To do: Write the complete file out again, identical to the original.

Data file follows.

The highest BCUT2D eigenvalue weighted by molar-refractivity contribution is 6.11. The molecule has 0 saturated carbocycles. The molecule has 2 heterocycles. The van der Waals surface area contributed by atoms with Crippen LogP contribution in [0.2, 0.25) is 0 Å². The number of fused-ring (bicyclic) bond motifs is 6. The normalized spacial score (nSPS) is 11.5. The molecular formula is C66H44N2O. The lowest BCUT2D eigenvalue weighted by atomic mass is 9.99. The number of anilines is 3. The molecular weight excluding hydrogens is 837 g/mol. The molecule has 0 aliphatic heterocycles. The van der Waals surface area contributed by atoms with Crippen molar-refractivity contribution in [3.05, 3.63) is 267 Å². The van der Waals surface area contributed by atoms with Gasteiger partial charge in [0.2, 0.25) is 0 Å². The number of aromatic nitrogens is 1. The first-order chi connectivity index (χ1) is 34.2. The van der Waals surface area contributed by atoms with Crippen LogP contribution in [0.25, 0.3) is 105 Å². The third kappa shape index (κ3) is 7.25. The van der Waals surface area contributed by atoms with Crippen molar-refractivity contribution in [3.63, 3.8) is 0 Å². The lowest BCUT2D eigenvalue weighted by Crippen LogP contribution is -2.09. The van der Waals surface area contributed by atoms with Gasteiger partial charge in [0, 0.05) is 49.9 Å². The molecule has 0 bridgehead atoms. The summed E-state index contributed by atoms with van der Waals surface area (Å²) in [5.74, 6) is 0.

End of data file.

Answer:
The highest BCUT2D eigenvalue weighted by molar-refractivity contribution is 6.11. The molecule has 0 saturated carbocycles. The molecule has 2 heterocycles. The van der Waals surface area contributed by atoms with Crippen LogP contribution in [0.2, 0.25) is 0 Å². The number of fused-ring (bicyclic) bond motifs is 6. The normalized spacial score (nSPS) is 11.5. The molecular formula is C66H44N2O. The lowest BCUT2D eigenvalue weighted by atomic mass is 9.99. The number of anilines is 3. The molecular weight excluding hydrogens is 837 g/mol. The molecule has 0 aliphatic heterocycles. The van der Waals surface area contributed by atoms with Crippen molar-refractivity contribution in [3.05, 3.63) is 267 Å². The van der Waals surface area contributed by atoms with Gasteiger partial charge in [0.2, 0.25) is 0 Å². The number of aromatic nitrogens is 1. The first-order chi connectivity index (χ1) is 34.2. The van der Waals surface area contributed by atoms with Crippen LogP contribution in [0.25, 0.3) is 105 Å². The third kappa shape index (κ3) is 7.25. The van der Waals surface area contributed by atoms with Crippen molar-refractivity contribution in [3.63, 3.8) is 0 Å². The lowest BCUT2D eigenvalue weighted by Crippen LogP contribution is -2.09. The van der Waals surface area contributed by atoms with Gasteiger partial charge in [0, 0.05) is 49.9 Å². The molecule has 0 bridgehead atoms. The summed E-state index contributed by atoms with van der Waals surface area (Å²) in [5.74, 6) is 0.